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ENCH 213
Diane Beauchemin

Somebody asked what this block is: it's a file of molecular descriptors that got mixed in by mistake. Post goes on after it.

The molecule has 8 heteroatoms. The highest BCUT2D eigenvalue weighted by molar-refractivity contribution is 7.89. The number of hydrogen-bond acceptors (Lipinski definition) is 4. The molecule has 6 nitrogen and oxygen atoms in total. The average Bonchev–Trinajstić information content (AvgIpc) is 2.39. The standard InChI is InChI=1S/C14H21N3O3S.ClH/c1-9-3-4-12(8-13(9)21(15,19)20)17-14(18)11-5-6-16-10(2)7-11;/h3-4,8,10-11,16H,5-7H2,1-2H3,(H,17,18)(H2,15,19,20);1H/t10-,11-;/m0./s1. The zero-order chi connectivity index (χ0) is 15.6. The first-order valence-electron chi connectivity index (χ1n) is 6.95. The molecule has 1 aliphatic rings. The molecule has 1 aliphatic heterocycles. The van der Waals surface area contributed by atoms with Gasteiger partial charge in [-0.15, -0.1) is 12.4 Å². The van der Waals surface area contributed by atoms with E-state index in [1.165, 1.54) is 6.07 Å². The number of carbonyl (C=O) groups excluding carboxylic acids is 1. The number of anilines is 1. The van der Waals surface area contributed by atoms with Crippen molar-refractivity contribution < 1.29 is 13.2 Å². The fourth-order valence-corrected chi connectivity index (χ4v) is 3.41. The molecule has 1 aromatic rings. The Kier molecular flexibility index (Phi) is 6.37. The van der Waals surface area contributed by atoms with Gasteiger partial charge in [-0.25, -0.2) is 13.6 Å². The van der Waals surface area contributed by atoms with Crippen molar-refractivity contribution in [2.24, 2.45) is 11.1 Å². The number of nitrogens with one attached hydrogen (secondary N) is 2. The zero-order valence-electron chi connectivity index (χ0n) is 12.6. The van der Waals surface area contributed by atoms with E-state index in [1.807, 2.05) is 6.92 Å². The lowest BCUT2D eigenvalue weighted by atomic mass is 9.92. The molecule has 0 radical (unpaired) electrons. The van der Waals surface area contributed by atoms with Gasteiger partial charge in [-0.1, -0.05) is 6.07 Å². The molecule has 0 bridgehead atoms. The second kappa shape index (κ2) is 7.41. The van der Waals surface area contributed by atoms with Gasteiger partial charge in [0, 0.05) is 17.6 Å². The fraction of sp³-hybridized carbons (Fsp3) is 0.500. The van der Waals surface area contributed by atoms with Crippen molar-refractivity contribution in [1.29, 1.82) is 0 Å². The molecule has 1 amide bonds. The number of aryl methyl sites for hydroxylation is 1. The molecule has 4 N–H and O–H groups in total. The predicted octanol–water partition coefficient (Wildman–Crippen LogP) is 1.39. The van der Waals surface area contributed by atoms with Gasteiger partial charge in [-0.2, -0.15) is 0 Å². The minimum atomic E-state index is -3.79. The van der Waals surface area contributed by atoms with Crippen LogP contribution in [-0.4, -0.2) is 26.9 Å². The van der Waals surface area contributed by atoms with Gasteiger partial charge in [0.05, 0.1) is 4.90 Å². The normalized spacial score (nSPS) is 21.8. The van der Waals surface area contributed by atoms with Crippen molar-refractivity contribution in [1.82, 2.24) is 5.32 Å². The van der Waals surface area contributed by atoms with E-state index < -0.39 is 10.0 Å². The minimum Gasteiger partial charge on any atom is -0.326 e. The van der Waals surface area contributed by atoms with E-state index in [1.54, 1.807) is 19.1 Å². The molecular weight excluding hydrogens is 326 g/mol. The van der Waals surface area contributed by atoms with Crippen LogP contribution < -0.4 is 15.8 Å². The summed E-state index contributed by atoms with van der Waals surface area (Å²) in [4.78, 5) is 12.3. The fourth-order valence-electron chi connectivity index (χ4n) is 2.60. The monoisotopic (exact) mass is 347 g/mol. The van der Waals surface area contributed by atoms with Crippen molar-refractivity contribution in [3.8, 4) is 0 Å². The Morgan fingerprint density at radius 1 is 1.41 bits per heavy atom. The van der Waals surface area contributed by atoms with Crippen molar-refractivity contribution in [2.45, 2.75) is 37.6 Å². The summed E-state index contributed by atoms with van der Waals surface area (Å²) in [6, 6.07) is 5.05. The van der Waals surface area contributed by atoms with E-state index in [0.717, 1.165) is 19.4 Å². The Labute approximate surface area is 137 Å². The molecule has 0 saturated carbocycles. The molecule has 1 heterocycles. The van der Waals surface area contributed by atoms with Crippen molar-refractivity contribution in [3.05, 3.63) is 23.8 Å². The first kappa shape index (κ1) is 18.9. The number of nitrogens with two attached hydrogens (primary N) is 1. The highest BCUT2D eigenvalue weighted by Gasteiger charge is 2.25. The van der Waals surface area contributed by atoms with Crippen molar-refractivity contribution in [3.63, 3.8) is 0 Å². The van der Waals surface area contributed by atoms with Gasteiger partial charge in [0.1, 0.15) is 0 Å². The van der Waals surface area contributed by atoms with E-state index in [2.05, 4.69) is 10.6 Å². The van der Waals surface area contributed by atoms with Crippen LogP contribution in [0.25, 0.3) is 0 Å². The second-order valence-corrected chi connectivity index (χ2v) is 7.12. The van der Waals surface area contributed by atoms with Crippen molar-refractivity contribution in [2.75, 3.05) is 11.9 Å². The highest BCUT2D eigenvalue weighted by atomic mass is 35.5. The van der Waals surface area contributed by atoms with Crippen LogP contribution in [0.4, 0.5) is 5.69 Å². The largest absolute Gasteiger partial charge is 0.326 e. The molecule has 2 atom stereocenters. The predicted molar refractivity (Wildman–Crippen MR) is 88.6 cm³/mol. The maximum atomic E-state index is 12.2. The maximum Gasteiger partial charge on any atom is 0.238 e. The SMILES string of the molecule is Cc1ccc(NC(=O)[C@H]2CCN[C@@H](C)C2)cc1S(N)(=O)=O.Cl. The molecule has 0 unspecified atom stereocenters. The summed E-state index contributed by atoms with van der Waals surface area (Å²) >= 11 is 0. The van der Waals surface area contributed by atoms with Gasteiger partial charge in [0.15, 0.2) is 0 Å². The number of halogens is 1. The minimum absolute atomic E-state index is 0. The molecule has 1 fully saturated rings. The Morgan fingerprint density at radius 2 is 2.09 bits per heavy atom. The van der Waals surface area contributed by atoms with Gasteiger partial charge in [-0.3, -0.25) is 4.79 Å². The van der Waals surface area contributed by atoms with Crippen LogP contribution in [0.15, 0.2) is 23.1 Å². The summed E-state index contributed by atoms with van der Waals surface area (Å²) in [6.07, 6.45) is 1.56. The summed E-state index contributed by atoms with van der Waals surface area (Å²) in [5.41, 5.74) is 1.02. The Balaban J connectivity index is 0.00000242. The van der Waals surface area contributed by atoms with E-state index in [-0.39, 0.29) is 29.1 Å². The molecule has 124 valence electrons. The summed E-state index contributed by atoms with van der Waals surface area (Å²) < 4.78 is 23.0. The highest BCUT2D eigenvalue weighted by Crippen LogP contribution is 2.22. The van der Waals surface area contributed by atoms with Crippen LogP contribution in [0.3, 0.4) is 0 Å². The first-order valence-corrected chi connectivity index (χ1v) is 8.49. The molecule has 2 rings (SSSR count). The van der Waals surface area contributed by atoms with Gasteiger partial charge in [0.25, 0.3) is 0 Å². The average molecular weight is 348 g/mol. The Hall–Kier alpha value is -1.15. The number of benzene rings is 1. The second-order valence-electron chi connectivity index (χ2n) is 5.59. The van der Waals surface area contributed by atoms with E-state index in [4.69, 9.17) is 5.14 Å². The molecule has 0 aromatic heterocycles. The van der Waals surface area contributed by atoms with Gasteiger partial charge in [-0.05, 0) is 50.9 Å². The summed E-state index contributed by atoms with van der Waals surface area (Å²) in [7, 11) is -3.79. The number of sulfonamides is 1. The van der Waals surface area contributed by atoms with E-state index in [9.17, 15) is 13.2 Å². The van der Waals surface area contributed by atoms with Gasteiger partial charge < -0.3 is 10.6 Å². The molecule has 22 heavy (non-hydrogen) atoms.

Graphite furnace atomic absorption spectrometry (AAS) or electrothermal atomization AAS (ETA-AAS) Graphite furnace or electrothermal atomizer • electrically heated graphite container (tube, cup...) into which the sample in injected (5-100 µL) • graphite tube with pyrolytic coating ◦ less loss by adsorption into porous graphite ◦ less refractory carbide formation by decreasing surface area Transversely heated graphite furnace • the graphite tube that is heated transversely maintains nearly constant temperature over its whole length ◦ reduces memory environment Graphite furnace or electrothermal atomization AAS • whole sample is in light path during 3-5 s (long residence time) ◦ higher sensitivity than with flame ◦ lower detection limit (0.001-0.2 µg/L vs 1-60 µg/L for FAAS) • but precision of 1-10% (vs 0.5- 1% with flame) ▪ have to pipet sample and as the tube is heated it changes shape ◦ poor reproducibility of manual injection (5-10%) ◦ better reproducibility with autosampler (~1%) Processes in graphite furnace depends onsize ofsample Argongas shuttlingout solvent The temperature of a graphite furnace is a) isothermal at approximately 2700 °C b) programmed to move at a constant rate from room temperature to approximately 2700 °C c) programmed to move in steps from room temperature to approximately 2700 °C Compared to a flame, a graphite furnace a) offers lower sensitivity in atomic absorption spectroscopy (has higher sensitivity) b) requires less sample c) operates at a higher temperature (temperature about the same) Optimization of GFAAS • GFAAS (or ETA-AAS)= empirical technique • temporal behavior and nature of vaporized species are highly dependent on sample matrix ◦ temperature program must be optimized for each type of sample ▪ change temperature for each step and look at absorbance (optimum step for drying, ashing (w/out ashing sample) ◦ matrix modifier can be added to increase matrix volatility L’Vov platform • often improves sensitivity ◦ heated with a delay compared to the tube Can also ◦ volatilization into a hotter environment pipette liquid sample ◦ more efficient atomization • GFAAS can be applied to solutions, liquids or solids (0.1-100 mg powder) Problems in GFAAS • addition of a matrix modifier is often required to prevent premature loss of analyte during drying or ashing steps ◦ example: Pb in chloride matrix → loss of PbCl (very 2 volatile) ▪ addition of NH NO 4eact3 w/ Cl and prevents Favours atomization of formation of PbCl 2 analyte • numerous possible matrix-related problems ◦ background correction mandatory for broad- band absorption (flame AA not always required, but b/c have 100% of matrix have to do it for GFAAS) ◦ method of standard additions for samples with complex matrix Both analyte and background absorption A matrix modifier such as NH NO 4r M3(NO ) is use3 2o a) prevent premature evaporation of the analyte b) prevent ionization of the analyte c) prevent formation of metal oxides Only background Alternative background correction approach absorption • Zeeman effect • when strong magnetic field is applied parallel to light path through furnace ◦ absorption line splits: take difference between matrix and both ◦ pulsing the magnetic field corrects for broad- band absorption Matrix(b/c broadband)
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